He has never voted for a federal restriction on gun ownership.
He has never voted to raise congressional pay.
He has never taken a government-paid junket.
He has never voted to increase the power of the executive branch.

He voted against the Patriot Act.
He voted against regulating the Internet.
He voted against the Iraq war.

He does not participate in the lucrative congressional pension program.
He returns a portion of his annual congressional office budget to the U.S. treasury every year.

That’s the end of the free support for now. I figured if a foreigner will put money behind a long-shot candidate that he can’t even vote for, I could at least plug the guy too. Now I can only hope the US populace is as interested and participative in this election as my colleague is.

by Angela
on Jul 31st, 2007

Home in P-town

Well, folks for those of you who were wondering; yes I am home.  It’s summer in the US and it’s warm averaging about 28C to 30C.  I have to say I have missed warm days while in NZ so I am glad that I return for a nice summer instead of our normal frigid winter in December.

Last week, I met up with some of my friends.  They have a little boy aged 4.  We were picking “tomatoes” from her back yard.  I was corrected by the kid for saying to-mah-toes instead of to-may-toes.   Ah such is life, just can’t win! ;-).  Once in a while I still turn on the windshield wipers instead of the signal indicator but I’ve kept on the right side of the road instead of left.    I signed off my emails with “Later” instead of “Cheers”.   I wonder what I should do when I meet a bunch of europeans/ english and american at the same place….  give the american a hug and the european/english a kiss on both cheeks??…  I think I’ll stick to a hand shake just in case I mistook a european for an american or vice versa.  Don’t want to start unnecessary confusion!.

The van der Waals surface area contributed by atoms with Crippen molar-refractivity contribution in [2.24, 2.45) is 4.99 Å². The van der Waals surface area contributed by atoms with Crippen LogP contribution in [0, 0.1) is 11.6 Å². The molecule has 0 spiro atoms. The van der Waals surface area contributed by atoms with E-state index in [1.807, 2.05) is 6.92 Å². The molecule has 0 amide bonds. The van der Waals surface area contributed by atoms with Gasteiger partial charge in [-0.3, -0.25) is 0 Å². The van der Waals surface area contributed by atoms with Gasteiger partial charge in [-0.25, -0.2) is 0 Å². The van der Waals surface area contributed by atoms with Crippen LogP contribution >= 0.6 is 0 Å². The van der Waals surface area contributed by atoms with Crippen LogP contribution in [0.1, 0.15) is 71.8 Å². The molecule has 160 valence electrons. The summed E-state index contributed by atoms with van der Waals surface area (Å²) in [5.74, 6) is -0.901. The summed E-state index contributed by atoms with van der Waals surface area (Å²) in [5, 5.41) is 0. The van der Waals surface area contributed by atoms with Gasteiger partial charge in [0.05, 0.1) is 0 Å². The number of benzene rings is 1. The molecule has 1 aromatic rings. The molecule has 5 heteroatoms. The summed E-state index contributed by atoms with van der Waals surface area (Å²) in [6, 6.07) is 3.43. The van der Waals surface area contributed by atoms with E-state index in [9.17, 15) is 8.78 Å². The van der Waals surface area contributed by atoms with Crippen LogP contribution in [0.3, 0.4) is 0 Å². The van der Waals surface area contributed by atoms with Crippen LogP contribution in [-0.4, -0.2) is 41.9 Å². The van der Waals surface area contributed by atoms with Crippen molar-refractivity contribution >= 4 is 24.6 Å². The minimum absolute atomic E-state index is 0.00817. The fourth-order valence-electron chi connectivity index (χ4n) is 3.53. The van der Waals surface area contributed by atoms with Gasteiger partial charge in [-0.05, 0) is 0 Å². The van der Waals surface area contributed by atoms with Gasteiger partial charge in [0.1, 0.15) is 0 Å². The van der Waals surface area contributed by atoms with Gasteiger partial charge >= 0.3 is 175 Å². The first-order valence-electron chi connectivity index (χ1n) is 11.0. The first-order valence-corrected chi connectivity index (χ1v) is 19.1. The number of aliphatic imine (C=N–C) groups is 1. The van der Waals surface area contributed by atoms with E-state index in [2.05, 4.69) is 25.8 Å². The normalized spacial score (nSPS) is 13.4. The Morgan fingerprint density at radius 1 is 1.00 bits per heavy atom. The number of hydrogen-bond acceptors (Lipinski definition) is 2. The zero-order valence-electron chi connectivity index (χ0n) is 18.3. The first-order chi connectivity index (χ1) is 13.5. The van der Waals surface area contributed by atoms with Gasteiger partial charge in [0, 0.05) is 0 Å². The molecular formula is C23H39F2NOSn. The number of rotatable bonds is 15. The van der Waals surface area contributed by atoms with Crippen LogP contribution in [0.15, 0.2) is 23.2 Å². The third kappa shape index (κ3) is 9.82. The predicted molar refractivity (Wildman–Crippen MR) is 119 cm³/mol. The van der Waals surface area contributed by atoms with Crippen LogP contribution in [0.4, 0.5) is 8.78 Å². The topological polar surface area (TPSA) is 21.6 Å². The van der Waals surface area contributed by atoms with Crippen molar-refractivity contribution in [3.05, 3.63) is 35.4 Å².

by Angela
on Jul 10th, 2007

Farewell Aoteroa

E noho ra

Well, today is the day. I had my fish and chips,  coffees, sushi, and savories (at Copenhagen Cafe) .  I saved my last Friday’s meal for pizza from Pizza Carto but Pizza Carto was on “Winter break”  oh well, Ciao pizza carto.

Jim and I visited the ocean yesterday.  Just to have a look before returning to the midwest.  Yeah Peoria is not “the” town, but I must say that I missed it a lot while I was in NZ.  So I look forward to returning home and getting back to my gardening, work and some daily routine.

Tessa, Deb, Annette, and the ladies thank you for always making me feel welcome.  It was really nice working around you.  I’ll try and post pictures of my backyard under development.    Ngaira, Keith, Fiona and John; I am so glad we got to share Thanksgiving dinner 06.  Chris, Min and the girls thanks for being frequent life savers.    Mum, Jen and Lena thanks for visiting me in NZ and Australia.

Well, the blog is beginning to sound as though I just won an award ;-).  LOL
Jim and I had a wonderful time traveling around NZ.  We now have renewed interest to travel around the USA.

by Jim
on Jul 7th, 2007

Are You Geographically Impaired?

gc1776globe.jpgEvery few months I read another story about how people in the US are geographically ignorant. 20% think the Sun orbits the Earth, half can’t find the Pacific ocean, none can name all of the States capitals after they graduate 5th grade, etc… But watching the UK version of “Millionaire” after work has shown me that the Brits aren’t much better and can’t name half the capitals in Europe (those countries ending in ‘ia’ are particularly pesky). I’ve always thought I was pretty good at geography, but some recent memory lapses have scared me, driving me back to an excellent quiz site:

This is an oldie but goody, and one that ignorance-fearing folk should visit every so often for a tune up. I gained some false confidence on the USA test, scoring 147/150. Off to Europe! Hmmm…96/117…not fantastic (thanks mainly to those ‘ia’ ones). But we now live in Oceania, so surely I must ace that test, right? Nope. That’s where things fell over so badly I dare not post my score. Africa, the Carribean, China, India… all testing disasters!

So, this little site has knocked me down about 23 pegs where I rightfully belong: with the rest of the geographically impaired. Study hard, Grasshopper.